Californians pay more for car repairs, study finds
Californians pay more to get their cars fixed than drivers in almost every other state.
That’s the finding of a study of more than 80,000 repairs made nationally in 2010 by a network of repair shops that trade data with CarMD.com Corp., an automotive repair information company in Fountain Valley.
Drivers in the Golden State pay the most — about 20% more than the national average — for the labor portion of their repair bills.
The difference from the national average for the parts portion of their bills is much smaller, 7%.
Overall, Californians pay about 11% more than the national average for automotive repairs, both parts and labor, ranking fourth in expense among the 50 states and the District of Columbia, according to CarMD.com.
Arizona was the most expensive state for auto repairs, with combined expenses about 18% higher than the national average. It was followed by New Mexico at 14% and Colorado at 12%.
“Labor costs in the West tend to be higher because the repairs relating to problems from dry air and residue from airborne dust tend to be more expensive and take longer to repair,” said Art Jacobsen, vice president of CarMD.com.
Other factors also contributed to higher costs.
“Milder temperatures and lack of mass-transit options mean that living in Western states requires more year-round driving, which leads to added wear and tear,” Jacobsen said.
The least expensive area was the District of Columbia, at 25% less than the national average. Missouri, at 17% less than the average, was the next least expensive. Ohio and Wisconsin, both at 16%, rounded out the least costly states.
CarMD.com studied repairs that resulted when drivers took their vehicles to repair shops after seeing the “check engine” light illuminate on their dashboards.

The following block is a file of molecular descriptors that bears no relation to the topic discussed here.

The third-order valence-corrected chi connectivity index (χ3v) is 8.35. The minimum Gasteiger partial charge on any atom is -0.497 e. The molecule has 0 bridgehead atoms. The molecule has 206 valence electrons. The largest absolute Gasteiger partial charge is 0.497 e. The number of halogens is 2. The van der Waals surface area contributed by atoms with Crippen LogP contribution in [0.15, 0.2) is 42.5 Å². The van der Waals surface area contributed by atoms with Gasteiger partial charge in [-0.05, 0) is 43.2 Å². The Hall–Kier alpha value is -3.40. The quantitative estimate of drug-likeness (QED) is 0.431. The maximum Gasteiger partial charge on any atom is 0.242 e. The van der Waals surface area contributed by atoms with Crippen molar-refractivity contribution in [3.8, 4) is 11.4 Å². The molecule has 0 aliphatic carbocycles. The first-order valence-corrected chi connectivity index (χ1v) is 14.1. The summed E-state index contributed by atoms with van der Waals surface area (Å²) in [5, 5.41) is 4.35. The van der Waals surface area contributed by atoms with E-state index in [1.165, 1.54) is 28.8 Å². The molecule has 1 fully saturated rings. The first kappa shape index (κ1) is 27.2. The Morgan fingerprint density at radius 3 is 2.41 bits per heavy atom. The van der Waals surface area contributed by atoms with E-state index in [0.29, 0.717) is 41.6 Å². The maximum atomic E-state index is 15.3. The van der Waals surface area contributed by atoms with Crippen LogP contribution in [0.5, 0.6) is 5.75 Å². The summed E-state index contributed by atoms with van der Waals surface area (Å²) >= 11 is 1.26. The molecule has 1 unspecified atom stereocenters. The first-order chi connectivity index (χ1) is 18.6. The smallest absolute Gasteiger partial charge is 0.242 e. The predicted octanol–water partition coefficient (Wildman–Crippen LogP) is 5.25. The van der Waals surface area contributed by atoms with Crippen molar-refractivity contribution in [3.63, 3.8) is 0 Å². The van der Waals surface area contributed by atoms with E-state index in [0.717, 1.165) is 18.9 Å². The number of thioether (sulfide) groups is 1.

The differences between areas can be significant. The typical repair resulting from a check engine warning in California cost $394.49 in 2010. Although that was almost $30 less than the $421.49 spent in Arizona — the most expensive state — it was still about $130 more than the $265.29 drivers spent in the District of Columbia.
CarMD collects repair information to support sales of a consumer-targeted hand-held device that connects to the diagnostic port in cars to detect problems.
A faulty oxygen sensor is the most frequent reason for the check engine light to illuminate, according to the repair database. The sensor monitors the amount of unburned oxygen in the exhaust. It should cost about $260 in parts and labor to repair.
Fixing it will improve fuel economy, saving money at the gas pump. A bad sensor also can lead to a catalytic converter failure, which can cost more than $1,000 to repair, Jacobsen said.
“Catalytic converter failure is one of the top repairs nationally, but it should almost never happen if you are doing proper maintenance,” he said.
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